Beyond the bag: why whole leaf is better

You are almost certainly familiar with bagged tea, the familiar product that appears on grocery store shelves and in hotels and restaurants worldwide. While convenient and cheap – for shipping, storing, and preparing – the famous teabag steeps a tea that, while drinkable, pales in comparison to a well-steeped cup of whole leaf tea. So why are teabags so bad? Read on…

A photo of the inside of a tea bag, loose leaf tea, and full leaf tea

Three black teas: tea bag, loose leaf, and whole leaf

To understand what’s wrong with a teabag, it’s useful to know what’s inside. When tea is processed, the dried leaves are sorted according to their size using a tea leaf sorting machine.

A leaf sorting machine from a tea plantation

Each level has leaves (or parts of leaves) and branches of differing sizes.

The sorting machine has has a rack of vibrating shelves with holes of different size ranging from large on the top rack down to very small on the bottom rack. Tea leaves are picked and dried (and possibly go through stages of fermentation, depending on the type of tea being produced), and they are dumped into the top of the machine.

The biggest and fullest leaves are found near the top. The leaf is almost, if not completely, intact. This is the “whole leaf tea” that this blog is all about. A little further down and you start to find leaf fragments that typically end up selling as “loose leaf tea”, especially in blended teas.

So what comes out of the bottom of this monster? Little scraps of tea leaves and branches, called the “fannings” or “dustings”. This is the stuff of bagged tea.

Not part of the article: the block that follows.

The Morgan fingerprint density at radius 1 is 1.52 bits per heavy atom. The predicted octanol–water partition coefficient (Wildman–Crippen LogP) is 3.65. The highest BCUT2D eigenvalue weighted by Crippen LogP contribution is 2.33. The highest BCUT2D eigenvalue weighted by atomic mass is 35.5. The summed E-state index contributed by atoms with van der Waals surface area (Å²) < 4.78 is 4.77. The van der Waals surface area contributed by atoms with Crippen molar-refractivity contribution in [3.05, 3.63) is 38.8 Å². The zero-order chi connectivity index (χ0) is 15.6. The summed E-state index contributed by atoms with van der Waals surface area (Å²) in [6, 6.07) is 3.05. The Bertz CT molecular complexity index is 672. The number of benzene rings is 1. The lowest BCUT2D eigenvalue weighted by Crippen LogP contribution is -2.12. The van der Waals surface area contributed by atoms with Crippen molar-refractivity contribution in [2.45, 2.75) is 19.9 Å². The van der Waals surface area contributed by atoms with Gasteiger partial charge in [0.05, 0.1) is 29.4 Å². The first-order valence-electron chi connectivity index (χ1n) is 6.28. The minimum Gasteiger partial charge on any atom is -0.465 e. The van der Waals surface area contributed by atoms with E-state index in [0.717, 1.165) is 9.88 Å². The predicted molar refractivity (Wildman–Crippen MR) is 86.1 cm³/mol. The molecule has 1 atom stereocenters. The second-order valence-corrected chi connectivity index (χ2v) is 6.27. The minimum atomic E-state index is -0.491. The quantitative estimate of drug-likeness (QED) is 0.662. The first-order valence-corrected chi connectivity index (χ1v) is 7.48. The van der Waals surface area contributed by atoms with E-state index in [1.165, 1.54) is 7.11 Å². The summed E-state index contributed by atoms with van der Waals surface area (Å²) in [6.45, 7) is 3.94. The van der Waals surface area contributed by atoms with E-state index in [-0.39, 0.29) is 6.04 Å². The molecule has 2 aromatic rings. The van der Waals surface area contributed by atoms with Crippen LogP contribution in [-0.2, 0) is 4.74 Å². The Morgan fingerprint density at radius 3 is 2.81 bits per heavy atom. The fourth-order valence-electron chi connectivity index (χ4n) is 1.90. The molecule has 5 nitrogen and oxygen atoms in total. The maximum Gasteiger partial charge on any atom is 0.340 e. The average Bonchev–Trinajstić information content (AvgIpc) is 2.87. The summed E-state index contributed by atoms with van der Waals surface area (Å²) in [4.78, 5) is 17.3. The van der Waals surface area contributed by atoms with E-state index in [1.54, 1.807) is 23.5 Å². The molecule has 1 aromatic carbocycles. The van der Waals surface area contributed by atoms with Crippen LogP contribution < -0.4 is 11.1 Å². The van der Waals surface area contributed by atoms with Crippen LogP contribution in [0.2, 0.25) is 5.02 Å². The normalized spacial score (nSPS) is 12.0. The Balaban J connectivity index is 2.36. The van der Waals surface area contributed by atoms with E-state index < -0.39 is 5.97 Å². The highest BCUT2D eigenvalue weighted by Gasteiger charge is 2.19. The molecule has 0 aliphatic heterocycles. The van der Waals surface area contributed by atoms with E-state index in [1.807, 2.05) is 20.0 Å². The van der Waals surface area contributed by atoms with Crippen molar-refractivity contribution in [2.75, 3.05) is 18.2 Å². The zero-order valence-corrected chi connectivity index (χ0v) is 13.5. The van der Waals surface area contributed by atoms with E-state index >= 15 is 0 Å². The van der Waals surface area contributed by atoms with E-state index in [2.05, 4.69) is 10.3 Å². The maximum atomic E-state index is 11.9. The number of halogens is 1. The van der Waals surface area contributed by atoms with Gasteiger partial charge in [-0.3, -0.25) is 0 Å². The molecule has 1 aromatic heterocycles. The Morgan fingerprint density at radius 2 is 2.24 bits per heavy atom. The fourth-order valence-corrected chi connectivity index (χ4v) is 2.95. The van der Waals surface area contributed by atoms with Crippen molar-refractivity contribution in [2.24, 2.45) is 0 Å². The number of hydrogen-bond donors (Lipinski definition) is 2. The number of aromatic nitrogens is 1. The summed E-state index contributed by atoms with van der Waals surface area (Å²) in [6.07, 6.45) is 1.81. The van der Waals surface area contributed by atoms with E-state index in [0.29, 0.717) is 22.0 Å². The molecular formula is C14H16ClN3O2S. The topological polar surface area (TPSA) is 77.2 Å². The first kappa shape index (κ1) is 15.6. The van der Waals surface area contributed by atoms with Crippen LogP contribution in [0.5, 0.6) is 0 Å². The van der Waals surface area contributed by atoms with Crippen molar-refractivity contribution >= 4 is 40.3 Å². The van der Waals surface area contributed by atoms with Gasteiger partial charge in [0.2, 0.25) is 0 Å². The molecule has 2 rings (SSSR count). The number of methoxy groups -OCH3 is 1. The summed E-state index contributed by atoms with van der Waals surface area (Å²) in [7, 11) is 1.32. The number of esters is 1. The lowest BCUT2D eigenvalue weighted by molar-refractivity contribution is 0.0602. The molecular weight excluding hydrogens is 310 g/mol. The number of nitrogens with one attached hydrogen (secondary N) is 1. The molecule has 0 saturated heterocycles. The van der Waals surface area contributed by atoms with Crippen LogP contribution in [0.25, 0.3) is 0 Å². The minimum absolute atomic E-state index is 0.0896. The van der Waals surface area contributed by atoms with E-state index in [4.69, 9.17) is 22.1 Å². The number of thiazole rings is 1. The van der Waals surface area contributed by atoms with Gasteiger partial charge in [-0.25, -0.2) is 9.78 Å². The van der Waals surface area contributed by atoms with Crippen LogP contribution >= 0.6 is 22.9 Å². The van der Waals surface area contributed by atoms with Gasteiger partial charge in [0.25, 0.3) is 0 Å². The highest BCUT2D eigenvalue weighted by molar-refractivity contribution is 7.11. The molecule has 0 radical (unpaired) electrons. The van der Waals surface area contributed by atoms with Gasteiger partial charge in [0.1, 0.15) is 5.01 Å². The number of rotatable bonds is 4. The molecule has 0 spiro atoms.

So what’s the problem? It’s still tea, right? Perhaps an analogy would be best here. Pretend a friend has told you about a great bakery down the road that she frequents regularly. You’ve heard great reviews so you decide to check it out. But when you get there, instead of trying a fresh loaf of their acclaimed whole wheat, you opt instead for a bag of breadcrumbs they swept up off the floor. It’s not quite the same experience.

Now don’t get me wrong: there’s a time and a place for breadcrumbs. But you’re fooling yourself if you think it’s the same as the bread.

A close up view of the inside of a typical tea bag

What’s inside of a typical tea bag

The dustings inside of a teabag have a large surface area for their size. This means that the tea will steep quickly, but also that the bitterness and tannins will come out very quickly as well. There is a relatively accepted method of brewing black tea in teabags to minimize the bitterness (see this post for more information), but you’re never going to be able to get the full flavors out of most teas if you’re steeping the dustings.

Ironically, while “whole leaf” tea seems like an advanced concept, the lower surface area and longer steeping times actually makes them easier to brew for the amateur. If you’re just getting into tea, I strongly recommend jumping right into the whole leaf varieties from the start.

And that’s why this blog exists: to help everyone from the amateur to the tea enthusiast to learn more about loose leaf and whole leaf teas and, ultimately, how to steep a better cup.

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